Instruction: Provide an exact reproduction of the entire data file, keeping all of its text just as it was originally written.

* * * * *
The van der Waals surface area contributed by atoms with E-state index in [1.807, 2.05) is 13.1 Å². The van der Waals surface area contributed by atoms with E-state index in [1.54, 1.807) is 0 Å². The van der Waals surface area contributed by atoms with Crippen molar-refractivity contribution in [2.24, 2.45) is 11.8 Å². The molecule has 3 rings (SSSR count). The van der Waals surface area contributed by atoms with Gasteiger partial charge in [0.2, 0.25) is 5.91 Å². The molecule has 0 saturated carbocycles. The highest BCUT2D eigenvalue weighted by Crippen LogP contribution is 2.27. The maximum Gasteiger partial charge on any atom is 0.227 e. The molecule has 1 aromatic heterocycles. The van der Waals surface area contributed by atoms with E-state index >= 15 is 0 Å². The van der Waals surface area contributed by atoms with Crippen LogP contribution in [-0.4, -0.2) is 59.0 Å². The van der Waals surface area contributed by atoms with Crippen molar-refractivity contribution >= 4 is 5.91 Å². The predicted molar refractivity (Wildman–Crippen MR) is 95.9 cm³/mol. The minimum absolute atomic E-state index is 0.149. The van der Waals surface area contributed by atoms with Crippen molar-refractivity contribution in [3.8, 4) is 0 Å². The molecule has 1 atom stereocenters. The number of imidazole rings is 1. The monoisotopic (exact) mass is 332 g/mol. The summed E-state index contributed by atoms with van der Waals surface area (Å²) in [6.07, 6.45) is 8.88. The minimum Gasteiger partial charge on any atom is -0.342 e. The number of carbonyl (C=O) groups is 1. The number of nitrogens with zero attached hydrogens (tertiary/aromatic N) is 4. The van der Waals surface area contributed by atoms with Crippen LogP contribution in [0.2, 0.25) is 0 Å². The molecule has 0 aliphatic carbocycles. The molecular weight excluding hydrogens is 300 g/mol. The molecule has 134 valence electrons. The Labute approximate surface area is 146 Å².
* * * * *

The van der Waals surface area contributed by atoms with E-state index in [1.807, 2.05) is 13.1 Å². The van der Waals surface area contributed by atoms with E-state index in [1.54, 1.807) is 0 Å². The van der Waals surface area contributed by atoms with Crippen molar-refractivity contribution in [2.24, 2.45) is 11.8 Å². The molecule has 3 rings (SSSR count). The van der Waals surface area contributed by atoms with Gasteiger partial charge in [0.2, 0.25) is 5.91 Å². The molecule has 0 saturated carbocycles. The highest BCUT2D eigenvalue weighted by Crippen LogP contribution is 2.27. The maximum Gasteiger partial charge on any atom is 0.227 e. The molecule has 1 aromatic heterocycles. The van der Waals surface area contributed by atoms with E-state index >= 15 is 0 Å². The van der Waals surface area contributed by atoms with Crippen LogP contribution in [-0.4, -0.2) is 59.0 Å². The van der Waals surface area contributed by atoms with Crippen molar-refractivity contribution >= 4 is 5.91 Å². The predicted molar refractivity (Wildman–Crippen MR) is 95.9 cm³/mol. The minimum absolute atomic E-state index is 0.149. The van der Waals surface area contributed by atoms with Crippen molar-refractivity contribution in [3.8, 4) is 0 Å². The molecule has 1 atom stereocenters. The number of imidazole rings is 1. The monoisotopic (exact) mass is 332 g/mol. The summed E-state index contributed by atoms with van der Waals surface area (Å²) in [6.07, 6.45) is 8.88. The minimum Gasteiger partial charge on any atom is -0.342 e. The number of carbonyl (C=O) groups is 1. The number of nitrogens with zero attached hydrogens (tertiary/aromatic N) is 4. The van der Waals surface area contributed by atoms with Crippen LogP contribution in [0.2, 0.25) is 0 Å². The molecule has 0 aliphatic carbocycles. The molecular weight excluding hydrogens is 300 g/mol. The molecule has 134 valence electrons. The Labute approximate surface area is 146 Å².